Across University Avenue in St. Paul, just north of the State Capitol, the finishing touches have been put on the exterior siding of the new Minnesota Senate Building. The use of quarried limestone and architectural concrete that make up the building’s walls, along with other construction materials, are meant by designers to show respect for some of the visions of original Capitol architect Cass Gilbert and to pay homage to other buildings on the Capitol complex.
Removing the Limestone from the Mankato area quarry required six weeks of blasting, cutting and drilling. According to Quarry Manager Don Vetter, of Vetter Stone, “A normal block is either ten foot long or eight foot long, four foot wide and then normal height of about five feet… so, that makes about a twenty ton block.” The massive blocks were staged at the quarry site and delivered to the plant with a front-end loader. Inside the plant the blocks were first cut into two inch slices by a large saw, then cut into smaller pieces according to design specifications.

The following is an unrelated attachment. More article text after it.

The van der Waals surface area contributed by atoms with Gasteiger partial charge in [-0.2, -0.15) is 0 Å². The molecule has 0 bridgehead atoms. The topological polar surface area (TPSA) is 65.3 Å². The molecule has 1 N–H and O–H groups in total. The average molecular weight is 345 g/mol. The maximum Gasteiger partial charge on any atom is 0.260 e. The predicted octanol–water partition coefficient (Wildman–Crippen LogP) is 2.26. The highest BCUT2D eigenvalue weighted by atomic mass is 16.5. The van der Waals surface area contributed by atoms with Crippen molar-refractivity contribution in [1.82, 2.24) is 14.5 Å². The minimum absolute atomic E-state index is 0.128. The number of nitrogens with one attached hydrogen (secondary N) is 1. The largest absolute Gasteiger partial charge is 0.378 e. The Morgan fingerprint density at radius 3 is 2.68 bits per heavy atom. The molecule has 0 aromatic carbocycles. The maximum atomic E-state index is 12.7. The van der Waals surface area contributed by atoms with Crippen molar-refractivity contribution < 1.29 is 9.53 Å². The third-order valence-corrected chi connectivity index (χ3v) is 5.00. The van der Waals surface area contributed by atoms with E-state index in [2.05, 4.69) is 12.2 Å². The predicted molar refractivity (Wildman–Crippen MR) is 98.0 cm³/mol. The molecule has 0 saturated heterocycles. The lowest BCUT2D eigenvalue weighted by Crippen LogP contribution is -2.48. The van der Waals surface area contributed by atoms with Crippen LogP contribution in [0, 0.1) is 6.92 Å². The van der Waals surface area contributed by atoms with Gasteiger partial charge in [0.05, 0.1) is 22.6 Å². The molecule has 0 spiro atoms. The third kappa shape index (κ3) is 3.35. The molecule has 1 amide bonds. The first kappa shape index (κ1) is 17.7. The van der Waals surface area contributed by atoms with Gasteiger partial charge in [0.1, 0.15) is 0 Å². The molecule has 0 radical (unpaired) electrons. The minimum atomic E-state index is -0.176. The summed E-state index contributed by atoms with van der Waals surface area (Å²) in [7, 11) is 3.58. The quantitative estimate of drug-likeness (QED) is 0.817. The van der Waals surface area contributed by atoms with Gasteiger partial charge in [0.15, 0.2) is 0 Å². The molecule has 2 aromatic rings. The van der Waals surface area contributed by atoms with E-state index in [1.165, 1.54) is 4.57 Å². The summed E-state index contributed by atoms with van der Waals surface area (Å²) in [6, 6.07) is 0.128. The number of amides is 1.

At the building site, after the stone has been embedded in a concrete precast for added strength, it was installed onto the south side and portions of the east and west sides of the building. The colored architectural concrete wraps around the remainder of the exterior. Together, the two precast elements provide the framework for the newest building on the Capitol landscape.